The Place Where We All Meet
“I walk over the marsh saying I am I: and must follow that furrow, not copy another. That is the only justification for my writing, living.” – Virginia Woolf
I'm listening to Gareth Dickson. Phoebe Bridgers is queued up. There's something about the light of the early morning. I need soft music with it.
For my whole life I've lived with a sense of some unknown chasm in me. I could feel it playing in the woods. Feel it making music. Feel it listening to the silent sounds at sunrise and sunset. Feel the same in writing and books and the warmth that passes with someone you love.
The chasm speaks to me out of the blue. Sometimes in totally inappropriate places.
A few weeks ago I was walking back to my house from the post office. Minding my own business. A group of people were walking in the opposite direction. I saw this college girl with dark hair and green eyes. Out of all the people, she locked eyes with me.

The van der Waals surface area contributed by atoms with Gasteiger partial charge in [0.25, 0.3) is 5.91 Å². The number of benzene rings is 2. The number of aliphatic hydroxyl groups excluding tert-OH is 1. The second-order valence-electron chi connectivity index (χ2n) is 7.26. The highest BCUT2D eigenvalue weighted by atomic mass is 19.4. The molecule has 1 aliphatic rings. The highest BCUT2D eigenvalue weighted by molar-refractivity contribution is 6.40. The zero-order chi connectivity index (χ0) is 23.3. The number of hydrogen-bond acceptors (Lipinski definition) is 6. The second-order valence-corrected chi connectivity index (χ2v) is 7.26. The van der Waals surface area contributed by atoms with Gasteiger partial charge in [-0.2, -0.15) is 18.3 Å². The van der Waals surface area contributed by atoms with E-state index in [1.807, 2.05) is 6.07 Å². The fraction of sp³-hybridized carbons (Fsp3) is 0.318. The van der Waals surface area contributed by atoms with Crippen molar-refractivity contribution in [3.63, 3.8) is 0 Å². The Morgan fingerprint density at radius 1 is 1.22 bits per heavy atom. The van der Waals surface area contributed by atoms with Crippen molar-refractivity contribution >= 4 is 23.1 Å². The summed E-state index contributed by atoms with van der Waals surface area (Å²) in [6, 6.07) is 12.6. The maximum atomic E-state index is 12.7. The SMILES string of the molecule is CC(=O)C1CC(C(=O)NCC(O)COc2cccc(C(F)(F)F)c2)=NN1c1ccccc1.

To 'not be rude,' I've assimilated the action of looking away when someone makes eye contact with you in public. So I did that. But she was still looking at me, I knew it. Out of bravery I looked back. I held the eye contact with her.
Something passed. I felt that unlimited chasm. I felt her unlimited chasm. And I felt both of our unlimited chasms recognizing each other's. Time seemed to stretch. Something in me let go. I walked across the pavement saying I am I, you are you, and here we are, together. How uncommon. To actually be with someone. A stranger nonetheless.
The interaction lasted five seconds. It seemed to be more like 10 minutes.
I have a theory that we all have these moments. Some of us fold under the weight of them, ashamed of something in ourselves. Some of us meet the moment with will. Some of us live our lives totally blind that anything that deep could exist. Still it wails.
I hear it in music. I hear it in books. I hear it when I'm alone. I hear it when I'm with my partner sometimes. And sometimes it's not there. Sometimes I'm blind.
And yet still, it echoes, like a felled tree in an empty wood.